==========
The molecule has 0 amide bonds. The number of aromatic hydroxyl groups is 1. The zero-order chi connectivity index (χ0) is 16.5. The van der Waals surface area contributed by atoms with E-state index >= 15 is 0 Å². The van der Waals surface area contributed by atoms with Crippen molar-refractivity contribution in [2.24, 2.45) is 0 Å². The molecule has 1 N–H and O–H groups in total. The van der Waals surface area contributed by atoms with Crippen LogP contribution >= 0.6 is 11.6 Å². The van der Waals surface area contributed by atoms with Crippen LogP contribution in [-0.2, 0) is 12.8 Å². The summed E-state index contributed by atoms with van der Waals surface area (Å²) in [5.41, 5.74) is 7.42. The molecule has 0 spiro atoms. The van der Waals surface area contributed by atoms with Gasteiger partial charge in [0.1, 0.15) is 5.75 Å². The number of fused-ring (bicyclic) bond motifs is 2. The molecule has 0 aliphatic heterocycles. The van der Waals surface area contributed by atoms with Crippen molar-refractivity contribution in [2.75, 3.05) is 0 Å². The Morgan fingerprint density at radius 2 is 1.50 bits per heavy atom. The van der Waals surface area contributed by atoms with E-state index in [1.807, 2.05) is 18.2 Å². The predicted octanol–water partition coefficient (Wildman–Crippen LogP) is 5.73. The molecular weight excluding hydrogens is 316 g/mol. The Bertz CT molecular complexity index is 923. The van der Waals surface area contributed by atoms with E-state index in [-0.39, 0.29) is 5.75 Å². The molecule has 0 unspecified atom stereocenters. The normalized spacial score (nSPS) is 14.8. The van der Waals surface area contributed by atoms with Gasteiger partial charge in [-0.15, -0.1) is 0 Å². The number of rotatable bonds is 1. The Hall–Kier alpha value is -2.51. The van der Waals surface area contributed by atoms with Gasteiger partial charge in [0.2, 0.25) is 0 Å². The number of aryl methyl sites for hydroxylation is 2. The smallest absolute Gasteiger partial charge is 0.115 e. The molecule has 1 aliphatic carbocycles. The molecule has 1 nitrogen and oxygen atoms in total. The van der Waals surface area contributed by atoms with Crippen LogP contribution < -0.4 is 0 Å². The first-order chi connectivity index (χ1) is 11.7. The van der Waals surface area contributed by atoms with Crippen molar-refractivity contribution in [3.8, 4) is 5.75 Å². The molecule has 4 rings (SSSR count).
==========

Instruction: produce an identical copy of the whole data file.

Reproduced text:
The molecule has 0 amide bonds. The number of aromatic hydroxyl groups is 1. The zero-order chi connectivity index (χ0) is 16.5. The van der Waals surface area contributed by atoms with E-state index >= 15 is 0 Å². The van der Waals surface area contributed by atoms with Crippen molar-refractivity contribution in [2.24, 2.45) is 0 Å². The molecule has 1 N–H and O–H groups in total. The van der Waals surface area contributed by atoms with Crippen LogP contribution >= 0.6 is 11.6 Å². The van der Waals surface area contributed by atoms with Crippen LogP contribution in [-0.2, 0) is 12.8 Å². The summed E-state index contributed by atoms with van der Waals surface area (Å²) in [5.41, 5.74) is 7.42. The molecule has 0 spiro atoms. The van der Waals surface area contributed by atoms with Gasteiger partial charge in [0.1, 0.15) is 5.75 Å². The number of fused-ring (bicyclic) bond motifs is 2. The molecule has 0 aliphatic heterocycles. The van der Waals surface area contributed by atoms with Crippen molar-refractivity contribution in [2.75, 3.05) is 0 Å². The Morgan fingerprint density at radius 2 is 1.50 bits per heavy atom. The van der Waals surface area contributed by atoms with E-state index in [1.807, 2.05) is 18.2 Å². The predicted octanol–water partition coefficient (Wildman–Crippen LogP) is 5.73. The molecular weight excluding hydrogens is 316 g/mol. The Bertz CT molecular complexity index is 923. The van der Waals surface area contributed by atoms with E-state index in [-0.39, 0.29) is 5.75 Å². The molecule has 0 unspecified atom stereocenters. The normalized spacial score (nSPS) is 14.8. The van der Waals surface area contributed by atoms with Gasteiger partial charge in [-0.15, -0.1) is 0 Å². The number of rotatable bonds is 1. The Hall–Kier alpha value is -2.51. The van der Waals surface area contributed by atoms with Gasteiger partial charge in [0.2, 0.25) is 0 Å². The number of aryl methyl sites for hydroxylation is 2. The smallest absolute Gasteiger partial charge is 0.115 e. The molecule has 1 aliphatic carbocycles. The molecule has 1 nitrogen and oxygen atoms in total. The van der Waals surface area contributed by atoms with Crippen LogP contribution < -0.4 is 0 Å². The first-order chi connectivity index (χ1) is 11.7. The van der Waals surface area contributed by atoms with Crippen molar-refractivity contribution in [3.8, 4) is 5.75 Å². The molecule has 4 rings (SSSR count).